Joba exits; X-rays on knee negative

Joba exits; X-rays on knee negative

NEW YORK -- A fist pump turned out to be the least of Joba Chamberlain's concerns.

The Yankees right-hander experienced an abbreviated outing against the Orioles on Thursday, suffering a bruised right knee courtesy of a sharp Adam Jones line drive in the top of the first inning at Yankee Stadium.

"It hit my glove, but it was hit so hard that it's one of those things that you just react," Chamberlain said.

Chamberlain was making his first start against the Orioles since Aubrey Huff derisively gestured after hitting a May 10 home run at Camden Yards, but speculation about any possible retaliation took an immediate back seat when Chamberlain was hunched over on the infield in pain.

The game started with a strikeout of Brian Roberts before Jones drilled a hard line drive back up the middle. The ball hit Chamberlain on the side of his leg and deflected near the mound, where he picked it up and threw to first base for the forceout.

"Adam's doing a great job of hitting," Chamberlain said. "He struck a ball well up the middle, and it came off right away. It was in front of me, so I was worried about getting the out. When I stood up after I made the out, it was a little stiff."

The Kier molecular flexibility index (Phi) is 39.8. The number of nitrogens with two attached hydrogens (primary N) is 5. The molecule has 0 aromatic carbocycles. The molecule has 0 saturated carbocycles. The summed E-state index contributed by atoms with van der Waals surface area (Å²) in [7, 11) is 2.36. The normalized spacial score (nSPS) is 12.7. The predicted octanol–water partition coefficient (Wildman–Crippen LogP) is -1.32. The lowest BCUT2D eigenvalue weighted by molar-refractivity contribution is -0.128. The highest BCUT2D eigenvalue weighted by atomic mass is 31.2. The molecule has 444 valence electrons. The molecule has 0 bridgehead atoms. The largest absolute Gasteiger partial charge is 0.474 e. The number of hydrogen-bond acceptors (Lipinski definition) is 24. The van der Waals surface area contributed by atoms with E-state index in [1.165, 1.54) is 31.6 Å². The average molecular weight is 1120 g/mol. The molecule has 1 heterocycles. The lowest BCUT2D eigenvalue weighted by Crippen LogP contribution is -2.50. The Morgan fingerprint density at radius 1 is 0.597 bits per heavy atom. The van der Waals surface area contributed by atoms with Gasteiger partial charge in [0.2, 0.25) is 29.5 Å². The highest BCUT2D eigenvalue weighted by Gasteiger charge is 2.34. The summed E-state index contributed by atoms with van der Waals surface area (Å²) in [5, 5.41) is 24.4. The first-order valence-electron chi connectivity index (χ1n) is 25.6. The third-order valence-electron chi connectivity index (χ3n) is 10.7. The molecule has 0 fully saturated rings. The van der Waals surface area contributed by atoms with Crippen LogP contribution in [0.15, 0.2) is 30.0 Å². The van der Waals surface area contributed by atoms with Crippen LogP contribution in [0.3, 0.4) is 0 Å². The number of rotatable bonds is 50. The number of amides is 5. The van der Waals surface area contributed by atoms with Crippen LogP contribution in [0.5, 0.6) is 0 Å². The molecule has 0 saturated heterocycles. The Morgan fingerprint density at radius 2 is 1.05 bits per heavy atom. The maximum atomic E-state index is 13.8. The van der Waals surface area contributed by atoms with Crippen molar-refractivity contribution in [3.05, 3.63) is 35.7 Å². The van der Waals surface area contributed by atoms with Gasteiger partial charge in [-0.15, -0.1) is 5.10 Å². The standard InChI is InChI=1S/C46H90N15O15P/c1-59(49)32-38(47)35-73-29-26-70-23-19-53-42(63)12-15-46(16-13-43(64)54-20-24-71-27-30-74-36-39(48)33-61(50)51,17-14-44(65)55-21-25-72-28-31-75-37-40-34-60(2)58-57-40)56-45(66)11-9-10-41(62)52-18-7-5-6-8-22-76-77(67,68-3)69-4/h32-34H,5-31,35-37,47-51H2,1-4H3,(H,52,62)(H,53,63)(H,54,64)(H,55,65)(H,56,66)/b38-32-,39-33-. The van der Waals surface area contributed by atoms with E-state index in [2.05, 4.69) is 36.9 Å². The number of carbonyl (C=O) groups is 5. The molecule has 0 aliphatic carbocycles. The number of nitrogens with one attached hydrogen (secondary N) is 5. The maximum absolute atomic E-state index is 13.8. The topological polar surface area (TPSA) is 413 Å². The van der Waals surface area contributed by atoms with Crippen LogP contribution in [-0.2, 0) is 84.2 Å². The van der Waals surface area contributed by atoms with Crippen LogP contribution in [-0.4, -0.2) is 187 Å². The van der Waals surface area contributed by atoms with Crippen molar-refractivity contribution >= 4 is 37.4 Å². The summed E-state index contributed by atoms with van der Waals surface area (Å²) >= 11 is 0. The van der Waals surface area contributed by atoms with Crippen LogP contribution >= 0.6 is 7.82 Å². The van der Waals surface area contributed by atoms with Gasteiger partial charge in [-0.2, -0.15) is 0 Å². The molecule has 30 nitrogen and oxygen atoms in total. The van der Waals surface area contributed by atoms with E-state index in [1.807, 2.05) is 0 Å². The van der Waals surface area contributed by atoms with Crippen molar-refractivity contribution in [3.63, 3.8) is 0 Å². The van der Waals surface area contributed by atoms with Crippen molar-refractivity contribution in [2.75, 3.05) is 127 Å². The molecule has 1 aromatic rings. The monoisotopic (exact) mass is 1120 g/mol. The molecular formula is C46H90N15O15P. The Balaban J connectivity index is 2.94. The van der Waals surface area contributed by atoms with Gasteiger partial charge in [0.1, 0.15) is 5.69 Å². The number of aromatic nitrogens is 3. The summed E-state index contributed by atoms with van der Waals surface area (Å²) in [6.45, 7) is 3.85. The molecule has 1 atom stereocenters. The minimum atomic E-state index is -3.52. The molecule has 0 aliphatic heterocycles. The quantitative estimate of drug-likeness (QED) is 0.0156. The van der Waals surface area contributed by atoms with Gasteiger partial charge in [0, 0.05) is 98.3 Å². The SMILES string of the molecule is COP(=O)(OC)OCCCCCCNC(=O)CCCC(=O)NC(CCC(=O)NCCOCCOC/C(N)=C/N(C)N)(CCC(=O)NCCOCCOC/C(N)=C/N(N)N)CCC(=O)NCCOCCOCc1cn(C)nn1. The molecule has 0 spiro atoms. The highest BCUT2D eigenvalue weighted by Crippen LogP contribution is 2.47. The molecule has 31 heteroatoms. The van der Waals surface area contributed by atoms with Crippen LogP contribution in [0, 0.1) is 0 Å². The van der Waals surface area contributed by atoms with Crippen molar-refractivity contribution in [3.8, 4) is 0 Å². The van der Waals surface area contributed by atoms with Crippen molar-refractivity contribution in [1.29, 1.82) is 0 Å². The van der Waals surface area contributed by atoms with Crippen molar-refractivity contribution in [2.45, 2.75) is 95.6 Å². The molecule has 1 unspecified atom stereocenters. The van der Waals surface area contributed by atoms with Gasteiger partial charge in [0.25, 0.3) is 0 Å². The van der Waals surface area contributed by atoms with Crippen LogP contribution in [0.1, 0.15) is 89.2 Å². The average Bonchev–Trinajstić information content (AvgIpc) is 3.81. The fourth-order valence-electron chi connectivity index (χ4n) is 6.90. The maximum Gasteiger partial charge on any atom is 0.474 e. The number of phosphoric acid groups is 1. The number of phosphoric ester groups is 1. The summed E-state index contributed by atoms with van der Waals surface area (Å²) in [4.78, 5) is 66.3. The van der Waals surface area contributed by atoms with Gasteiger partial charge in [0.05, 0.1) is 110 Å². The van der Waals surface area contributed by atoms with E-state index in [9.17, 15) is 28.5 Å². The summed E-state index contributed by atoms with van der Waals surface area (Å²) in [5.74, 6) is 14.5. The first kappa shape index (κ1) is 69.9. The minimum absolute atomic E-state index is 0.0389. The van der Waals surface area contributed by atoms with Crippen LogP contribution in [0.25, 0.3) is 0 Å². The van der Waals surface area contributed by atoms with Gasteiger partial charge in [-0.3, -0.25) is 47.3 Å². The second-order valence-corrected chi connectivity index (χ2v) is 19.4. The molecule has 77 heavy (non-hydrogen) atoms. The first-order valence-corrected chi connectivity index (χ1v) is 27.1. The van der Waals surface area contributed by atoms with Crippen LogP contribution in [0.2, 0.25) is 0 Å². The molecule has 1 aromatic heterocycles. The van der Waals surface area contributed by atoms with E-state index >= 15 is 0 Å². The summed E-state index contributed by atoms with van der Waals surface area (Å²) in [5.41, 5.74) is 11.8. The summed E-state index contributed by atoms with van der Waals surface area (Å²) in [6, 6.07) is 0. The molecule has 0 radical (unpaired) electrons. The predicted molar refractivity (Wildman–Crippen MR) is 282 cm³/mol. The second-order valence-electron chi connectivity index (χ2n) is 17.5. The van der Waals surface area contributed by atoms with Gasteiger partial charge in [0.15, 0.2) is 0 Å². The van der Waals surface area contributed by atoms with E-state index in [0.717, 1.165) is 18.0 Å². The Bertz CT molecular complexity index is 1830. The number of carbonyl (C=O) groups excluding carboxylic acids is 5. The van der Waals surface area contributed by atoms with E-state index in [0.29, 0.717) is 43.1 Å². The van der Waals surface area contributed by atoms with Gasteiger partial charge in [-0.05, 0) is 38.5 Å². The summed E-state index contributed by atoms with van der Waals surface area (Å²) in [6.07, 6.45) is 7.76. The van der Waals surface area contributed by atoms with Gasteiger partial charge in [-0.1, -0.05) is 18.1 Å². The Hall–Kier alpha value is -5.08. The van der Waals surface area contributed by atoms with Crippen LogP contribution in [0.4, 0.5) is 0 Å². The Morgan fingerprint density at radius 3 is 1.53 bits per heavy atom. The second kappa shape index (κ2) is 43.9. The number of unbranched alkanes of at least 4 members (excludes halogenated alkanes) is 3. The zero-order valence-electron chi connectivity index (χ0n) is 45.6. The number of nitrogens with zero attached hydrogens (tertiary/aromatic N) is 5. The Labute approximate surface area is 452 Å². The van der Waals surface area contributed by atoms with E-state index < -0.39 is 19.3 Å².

Yankees manager Joe Girardi and trainer Gene Monahan attended to Chamberlain on the field and initially allowed him to stay in the game after several warmup pitches.

But Chamberlain then allowed a single to Nick Markakis and another hit to Huff before limping as he covered third base, drawing Girardi and Monahan back to the field to remove Chamberlain.

"I was concerned when he got hit, because when a guy gets hit there in the leg, right away you can't tell if it's off the kneecap," Girardi said. "It's probably fortunate that he got a little bit of glove on it."

Chamberlain was relieved by right-hander Alfredo Aceves, who hurled 3 1/3 innings of scoreless relief to log his third victory in New York's 7-4 win.

Girardi said that Chamberlain would be considered day-to-day and that there was a "good chance" he would make his next start, scheduled for Tuesday against the Rangers in Texas.

"I'm hopeful he'll be able to make his next start," Girardi said. "When we went out there the first time, it looked like he pushed off fine. When we saw him run, that's what concerned me and that's why we took him out. We figured it was just going to get sore."

Chamberlain said he considered himself lucky, recalling how former teammate Jeff Karstens suffered a broken leg on a similar play in 2007 against the Red Sox. Chamberlain did not appear to be limping as he left Yankee Stadium in street clothes.

"It's one of those situations where you look best-case, worst-case," Chamberlain said. "In this case, it happens to be on the good side."

Bryan Hoch is a reporter for MLB.com. This story was not subject to the approval of Major League Baseball or its clubs.